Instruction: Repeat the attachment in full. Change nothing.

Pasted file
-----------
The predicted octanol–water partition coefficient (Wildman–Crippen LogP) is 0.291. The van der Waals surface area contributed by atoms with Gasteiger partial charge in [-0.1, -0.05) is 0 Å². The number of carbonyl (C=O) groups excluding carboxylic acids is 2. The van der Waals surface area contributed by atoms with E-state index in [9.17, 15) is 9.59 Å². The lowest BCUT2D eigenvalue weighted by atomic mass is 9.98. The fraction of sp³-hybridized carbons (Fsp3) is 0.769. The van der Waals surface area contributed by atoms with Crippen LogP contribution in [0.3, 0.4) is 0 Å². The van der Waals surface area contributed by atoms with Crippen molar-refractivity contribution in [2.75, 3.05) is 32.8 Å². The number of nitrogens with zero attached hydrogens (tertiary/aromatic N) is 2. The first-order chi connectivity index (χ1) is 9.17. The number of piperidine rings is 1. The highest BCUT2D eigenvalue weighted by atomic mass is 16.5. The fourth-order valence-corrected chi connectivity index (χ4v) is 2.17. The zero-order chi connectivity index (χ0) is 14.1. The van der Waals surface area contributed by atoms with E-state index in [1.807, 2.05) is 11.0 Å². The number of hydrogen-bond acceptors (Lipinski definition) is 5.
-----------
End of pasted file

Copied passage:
The predicted octanol–water partition coefficient (Wildman–Crippen LogP) is 0.291. The van der Waals surface area contributed by atoms with Gasteiger partial charge in [-0.1, -0.05) is 0 Å². The number of carbonyl (C=O) groups excluding carboxylic acids is 2. The van der Waals surface area contributed by atoms with E-state index in [9.17, 15) is 9.59 Å². The lowest BCUT2D eigenvalue weighted by atomic mass is 9.98. The fraction of sp³-hybridized carbons (Fsp3) is 0.769. The van der Waals surface area contributed by atoms with Crippen LogP contribution in [0.3, 0.4) is 0 Å². The van der Waals surface area contributed by atoms with Crippen molar-refractivity contribution in [2.75, 3.05) is 32.8 Å². The number of nitrogens with zero attached hydrogens (tertiary/aromatic N) is 2. The first-order chi connectivity index (χ1) is 9.17. The number of piperidine rings is 1. The highest BCUT2D eigenvalue weighted by atomic mass is 16.5. The fourth-order valence-corrected chi connectivity index (χ4v) is 2.17. The zero-order chi connectivity index (χ0) is 14.1. The van der Waals surface area contributed by atoms with E-state index in [1.807, 2.05) is 11.0 Å². The number of hydrogen-bond acceptors (Lipinski definition) is 5.